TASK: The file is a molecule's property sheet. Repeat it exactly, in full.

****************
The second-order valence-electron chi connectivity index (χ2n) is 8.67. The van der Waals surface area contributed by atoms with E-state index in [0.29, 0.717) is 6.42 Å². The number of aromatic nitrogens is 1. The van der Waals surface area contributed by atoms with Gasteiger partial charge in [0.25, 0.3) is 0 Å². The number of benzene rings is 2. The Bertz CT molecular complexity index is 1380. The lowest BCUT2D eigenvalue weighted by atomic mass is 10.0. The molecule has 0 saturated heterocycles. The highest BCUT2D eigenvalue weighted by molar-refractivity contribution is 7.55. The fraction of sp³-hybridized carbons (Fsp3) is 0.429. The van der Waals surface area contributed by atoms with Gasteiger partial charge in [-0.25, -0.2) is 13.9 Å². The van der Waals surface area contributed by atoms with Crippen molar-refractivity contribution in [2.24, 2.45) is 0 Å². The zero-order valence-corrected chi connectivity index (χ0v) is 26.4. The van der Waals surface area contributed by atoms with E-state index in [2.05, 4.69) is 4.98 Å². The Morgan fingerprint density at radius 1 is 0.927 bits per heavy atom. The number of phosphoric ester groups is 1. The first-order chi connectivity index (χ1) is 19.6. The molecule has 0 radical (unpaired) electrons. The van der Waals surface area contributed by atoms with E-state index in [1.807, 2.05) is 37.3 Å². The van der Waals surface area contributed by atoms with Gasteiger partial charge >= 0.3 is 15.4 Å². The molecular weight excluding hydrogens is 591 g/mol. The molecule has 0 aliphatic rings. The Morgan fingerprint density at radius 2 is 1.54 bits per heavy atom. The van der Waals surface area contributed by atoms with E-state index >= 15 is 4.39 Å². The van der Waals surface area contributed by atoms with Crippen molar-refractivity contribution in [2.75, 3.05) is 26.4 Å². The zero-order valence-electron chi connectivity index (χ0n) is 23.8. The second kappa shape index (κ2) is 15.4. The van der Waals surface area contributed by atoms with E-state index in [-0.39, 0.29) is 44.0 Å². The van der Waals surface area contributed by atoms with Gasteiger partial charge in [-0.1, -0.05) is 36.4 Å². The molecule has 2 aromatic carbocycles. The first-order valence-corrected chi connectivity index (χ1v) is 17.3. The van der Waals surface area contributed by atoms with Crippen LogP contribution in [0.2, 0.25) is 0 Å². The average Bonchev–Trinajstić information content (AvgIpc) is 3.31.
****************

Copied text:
The second-order valence-electron chi connectivity index (χ2n) is 8.67. The van der Waals surface area contributed by atoms with E-state index in [0.29, 0.717) is 6.42 Å². The number of aromatic nitrogens is 1. The van der Waals surface area contributed by atoms with Gasteiger partial charge in [0.25, 0.3) is 0 Å². The number of benzene rings is 2. The Bertz CT molecular complexity index is 1380. The lowest BCUT2D eigenvalue weighted by atomic mass is 10.0. The molecule has 0 saturated heterocycles. The highest BCUT2D eigenvalue weighted by molar-refractivity contribution is 7.55. The fraction of sp³-hybridized carbons (Fsp3) is 0.429. The van der Waals surface area contributed by atoms with Gasteiger partial charge in [-0.25, -0.2) is 13.9 Å². The van der Waals surface area contributed by atoms with Crippen molar-refractivity contribution in [2.24, 2.45) is 0 Å². The zero-order valence-corrected chi connectivity index (χ0v) is 26.4. The van der Waals surface area contributed by atoms with E-state index in [2.05, 4.69) is 4.98 Å². The Morgan fingerprint density at radius 1 is 0.927 bits per heavy atom. The number of phosphoric ester groups is 1. The first-order chi connectivity index (χ1) is 19.6. The molecule has 0 radical (unpaired) electrons. The van der Waals surface area contributed by atoms with E-state index in [1.807, 2.05) is 37.3 Å². The van der Waals surface area contributed by atoms with Gasteiger partial charge >= 0.3 is 15.4 Å². The molecular weight excluding hydrogens is 591 g/mol. The molecule has 0 aliphatic rings. The Morgan fingerprint density at radius 2 is 1.54 bits per heavy atom. The van der Waals surface area contributed by atoms with E-state index >= 15 is 4.39 Å². The van der Waals surface area contributed by atoms with Crippen molar-refractivity contribution in [2.75, 3.05) is 26.4 Å². The zero-order valence-electron chi connectivity index (χ0n) is 23.8. The second kappa shape index (κ2) is 15.4. The van der Waals surface area contributed by atoms with E-state index in [-0.39, 0.29) is 44.0 Å². The van der Waals surface area contributed by atoms with Gasteiger partial charge in [-0.1, -0.05) is 36.4 Å². The molecule has 2 aromatic carbocycles. The first-order valence-corrected chi connectivity index (χ1v) is 17.3. The van der Waals surface area contributed by atoms with Crippen LogP contribution in [0.2, 0.25) is 0 Å². The average Bonchev–Trinajstić information content (AvgIpc) is 3.31.